As a young Norseman, it is Eyvind’s ultimate dream to become a Wolfskin, a warrior dedicated to Thor, his life sworn to do the warrior god’s bidding. As a strong, tall boy, with his older brother a Wolfskin, no one doubts that Eyvind’s dream will come true. One summer, Eyvind’s brother brings a boy, the younger brother of one of his friends, and asks Eyvind to make him more of a man. Reluctantly, Eyvind takes this small, strange boy under his wing, teaching him what he knows as he is startled by Somerled’s goals and questions. Eyvind is so unsettled by Somerled, and so pitying towards the friendless boy, that he even makes an oath of brotherhood to him, sworn in blood. The disastrous consequences of that oath only become clear on a journey to the Orkney islands, when Somerled’s ambition takes over and Eyvind must fight in a completely new way to save a woman he loves and her culture.
Readers of this blog will surely know that Juliet Marillier is one of my very favorite authors. This is one of her earlier works and I think lacks something of the polish that she’s acquired over the past few years, but I still loved it.
The beginning of the book was a bit slow and perhaps put me off initially racing through it like I had intended. The relationship between Eyvind and Somerled is complex and often frustrating; as a reader I wanted to hit Somerled and even Eyvind when he didn’t seem to see the truth of things. Moreover, the back cover told me that they were going to set off on a voyage, and I basically wanted them to go. Once they did, I felt the story really started, but also discovered that the slow beginning and building of Somerled’s character is really what made the rest of the book rich, understandable, and fascinating. Somerled is clearly the villain here, but he is also a multi-faceted character that reveals different aspects of himself to different people. His relationship with Eyvind is the only way to see what really goes on in his mind.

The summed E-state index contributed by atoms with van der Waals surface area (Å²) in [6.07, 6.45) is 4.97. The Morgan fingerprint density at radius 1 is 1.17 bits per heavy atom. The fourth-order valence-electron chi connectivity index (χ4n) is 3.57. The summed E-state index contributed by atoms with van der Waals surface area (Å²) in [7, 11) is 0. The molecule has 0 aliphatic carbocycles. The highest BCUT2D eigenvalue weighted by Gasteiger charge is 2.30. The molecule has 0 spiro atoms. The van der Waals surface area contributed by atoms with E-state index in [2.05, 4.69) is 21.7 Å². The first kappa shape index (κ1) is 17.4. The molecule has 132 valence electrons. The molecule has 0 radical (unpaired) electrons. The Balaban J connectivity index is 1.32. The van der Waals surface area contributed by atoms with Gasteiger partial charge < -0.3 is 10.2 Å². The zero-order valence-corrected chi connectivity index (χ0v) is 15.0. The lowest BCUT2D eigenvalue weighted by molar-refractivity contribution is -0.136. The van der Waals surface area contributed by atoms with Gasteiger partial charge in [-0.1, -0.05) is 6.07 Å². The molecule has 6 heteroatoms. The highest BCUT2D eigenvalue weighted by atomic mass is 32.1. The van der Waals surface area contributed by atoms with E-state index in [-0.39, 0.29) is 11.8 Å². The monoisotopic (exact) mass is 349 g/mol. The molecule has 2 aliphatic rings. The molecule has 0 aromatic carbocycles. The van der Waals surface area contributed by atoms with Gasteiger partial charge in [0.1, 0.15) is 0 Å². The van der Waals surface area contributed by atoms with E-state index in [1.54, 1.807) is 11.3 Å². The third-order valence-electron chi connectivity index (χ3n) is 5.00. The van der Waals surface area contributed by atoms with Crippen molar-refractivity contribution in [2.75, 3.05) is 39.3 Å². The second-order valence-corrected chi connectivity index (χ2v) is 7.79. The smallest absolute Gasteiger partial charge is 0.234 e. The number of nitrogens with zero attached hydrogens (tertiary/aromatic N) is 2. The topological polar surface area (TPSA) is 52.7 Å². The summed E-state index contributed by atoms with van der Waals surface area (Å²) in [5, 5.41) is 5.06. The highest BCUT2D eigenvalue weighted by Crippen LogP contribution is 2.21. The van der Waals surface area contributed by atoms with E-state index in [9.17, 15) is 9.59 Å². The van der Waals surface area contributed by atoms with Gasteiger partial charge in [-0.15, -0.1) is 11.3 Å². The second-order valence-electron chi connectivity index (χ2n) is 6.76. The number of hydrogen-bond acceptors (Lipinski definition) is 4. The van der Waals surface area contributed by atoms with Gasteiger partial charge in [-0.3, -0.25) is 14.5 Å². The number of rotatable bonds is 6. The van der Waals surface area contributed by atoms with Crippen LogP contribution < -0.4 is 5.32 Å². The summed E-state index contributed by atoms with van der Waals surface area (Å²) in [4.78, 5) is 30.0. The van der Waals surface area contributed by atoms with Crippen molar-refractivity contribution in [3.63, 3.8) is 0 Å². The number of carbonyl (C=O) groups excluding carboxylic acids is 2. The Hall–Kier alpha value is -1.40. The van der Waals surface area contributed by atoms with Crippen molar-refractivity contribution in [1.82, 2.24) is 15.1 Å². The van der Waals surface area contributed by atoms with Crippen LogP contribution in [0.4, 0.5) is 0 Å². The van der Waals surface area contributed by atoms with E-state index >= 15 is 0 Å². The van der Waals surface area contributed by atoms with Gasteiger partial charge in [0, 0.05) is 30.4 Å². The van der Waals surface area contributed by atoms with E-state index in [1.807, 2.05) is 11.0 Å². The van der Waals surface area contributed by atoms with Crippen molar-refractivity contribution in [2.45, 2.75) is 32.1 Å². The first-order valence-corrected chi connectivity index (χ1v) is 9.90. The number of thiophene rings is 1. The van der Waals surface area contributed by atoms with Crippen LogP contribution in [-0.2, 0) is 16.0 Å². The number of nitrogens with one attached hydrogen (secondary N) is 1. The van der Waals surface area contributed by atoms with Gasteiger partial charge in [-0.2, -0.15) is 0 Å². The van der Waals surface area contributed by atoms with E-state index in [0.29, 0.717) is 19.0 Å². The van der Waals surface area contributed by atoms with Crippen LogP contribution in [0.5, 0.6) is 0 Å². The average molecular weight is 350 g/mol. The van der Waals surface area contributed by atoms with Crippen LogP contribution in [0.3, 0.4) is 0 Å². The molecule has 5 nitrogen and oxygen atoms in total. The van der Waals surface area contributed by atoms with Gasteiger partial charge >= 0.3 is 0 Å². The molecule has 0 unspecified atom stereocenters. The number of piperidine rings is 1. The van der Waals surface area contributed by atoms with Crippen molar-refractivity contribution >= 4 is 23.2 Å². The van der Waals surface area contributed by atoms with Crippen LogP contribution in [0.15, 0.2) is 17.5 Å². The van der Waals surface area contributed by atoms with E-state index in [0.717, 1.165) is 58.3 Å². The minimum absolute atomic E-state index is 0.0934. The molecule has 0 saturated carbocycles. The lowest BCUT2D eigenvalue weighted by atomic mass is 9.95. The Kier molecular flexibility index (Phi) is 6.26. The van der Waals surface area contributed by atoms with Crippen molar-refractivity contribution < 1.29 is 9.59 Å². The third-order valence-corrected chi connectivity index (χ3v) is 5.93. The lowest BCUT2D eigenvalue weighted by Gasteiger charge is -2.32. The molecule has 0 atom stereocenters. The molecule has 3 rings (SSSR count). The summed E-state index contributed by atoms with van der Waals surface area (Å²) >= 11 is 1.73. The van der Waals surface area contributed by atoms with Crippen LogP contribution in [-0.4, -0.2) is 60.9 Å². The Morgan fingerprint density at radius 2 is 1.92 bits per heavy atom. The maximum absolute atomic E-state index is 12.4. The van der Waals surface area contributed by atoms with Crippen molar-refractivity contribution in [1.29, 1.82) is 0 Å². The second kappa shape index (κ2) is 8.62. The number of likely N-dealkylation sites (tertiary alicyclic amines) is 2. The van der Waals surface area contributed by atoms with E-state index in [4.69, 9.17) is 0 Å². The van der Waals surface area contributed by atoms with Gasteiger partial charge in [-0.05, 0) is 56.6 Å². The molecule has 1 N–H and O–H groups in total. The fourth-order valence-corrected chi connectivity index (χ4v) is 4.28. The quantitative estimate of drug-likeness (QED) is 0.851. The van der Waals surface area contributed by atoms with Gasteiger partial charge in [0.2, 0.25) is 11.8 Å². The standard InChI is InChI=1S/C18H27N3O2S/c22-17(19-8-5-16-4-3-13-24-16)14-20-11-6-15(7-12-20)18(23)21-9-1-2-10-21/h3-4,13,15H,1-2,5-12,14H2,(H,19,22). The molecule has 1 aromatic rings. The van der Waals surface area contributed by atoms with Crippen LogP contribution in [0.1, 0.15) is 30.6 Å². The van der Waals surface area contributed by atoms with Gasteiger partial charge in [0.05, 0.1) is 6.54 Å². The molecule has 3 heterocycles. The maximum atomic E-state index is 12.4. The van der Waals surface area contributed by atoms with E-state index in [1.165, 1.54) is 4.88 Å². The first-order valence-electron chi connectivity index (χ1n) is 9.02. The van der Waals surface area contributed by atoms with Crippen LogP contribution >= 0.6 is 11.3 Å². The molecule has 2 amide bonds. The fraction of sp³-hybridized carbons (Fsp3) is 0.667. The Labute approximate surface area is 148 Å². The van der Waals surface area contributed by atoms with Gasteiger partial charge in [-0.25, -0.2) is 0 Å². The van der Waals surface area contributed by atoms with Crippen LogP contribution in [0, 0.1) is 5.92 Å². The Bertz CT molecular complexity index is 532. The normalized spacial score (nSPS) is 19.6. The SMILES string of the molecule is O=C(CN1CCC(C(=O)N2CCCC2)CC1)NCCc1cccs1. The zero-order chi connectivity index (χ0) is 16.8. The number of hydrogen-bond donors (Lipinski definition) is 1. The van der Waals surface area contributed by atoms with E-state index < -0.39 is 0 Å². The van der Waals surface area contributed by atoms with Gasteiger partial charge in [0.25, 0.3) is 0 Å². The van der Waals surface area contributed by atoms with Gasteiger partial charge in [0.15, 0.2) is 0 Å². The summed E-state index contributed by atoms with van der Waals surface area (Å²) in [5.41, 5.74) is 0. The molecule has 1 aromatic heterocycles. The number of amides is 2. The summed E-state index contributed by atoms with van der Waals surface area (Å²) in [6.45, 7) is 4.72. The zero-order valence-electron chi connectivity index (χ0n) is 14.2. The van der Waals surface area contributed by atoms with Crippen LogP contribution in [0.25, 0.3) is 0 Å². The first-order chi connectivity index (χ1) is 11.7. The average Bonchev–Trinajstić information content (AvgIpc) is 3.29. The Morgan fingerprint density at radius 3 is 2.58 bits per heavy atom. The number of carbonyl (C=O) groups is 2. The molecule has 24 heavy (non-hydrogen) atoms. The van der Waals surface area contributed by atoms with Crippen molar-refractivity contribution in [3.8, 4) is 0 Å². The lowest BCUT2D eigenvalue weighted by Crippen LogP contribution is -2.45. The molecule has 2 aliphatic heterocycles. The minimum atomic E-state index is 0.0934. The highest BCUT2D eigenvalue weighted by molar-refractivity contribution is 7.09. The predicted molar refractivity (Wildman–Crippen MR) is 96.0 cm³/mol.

As ever with Juliet Marillier, I also fell hard for the love story. She always weaves them seamlessly into a larger plot, giving me virtually everything I want from a big fantasy novel. Eyvind doesn’t only fall in love. He also deals with the reality of his life as a warrior, betrayal by his best friend, and learns strength that he didn’t realize he had. He makes shifts in his thinking and develops as a character remarkably. Marillier has a wonderful touch with these developments and with character relations. She hasn’t let me down here. The plot feels as though it moves very quickly through the last three hundred pages, but it’s all woven up with precision and beauty. This one lacks the fairy tale feel of much of her other work, but doesn’t fail to be a great story.
Wolfskin was a lovely historical fantasy that I can definitely recommend. I’m very much looking forward to Foxmask, which picks up with the children of some of these characters some years on.
I am an Amazon Associate. I borrowed this book from my local library.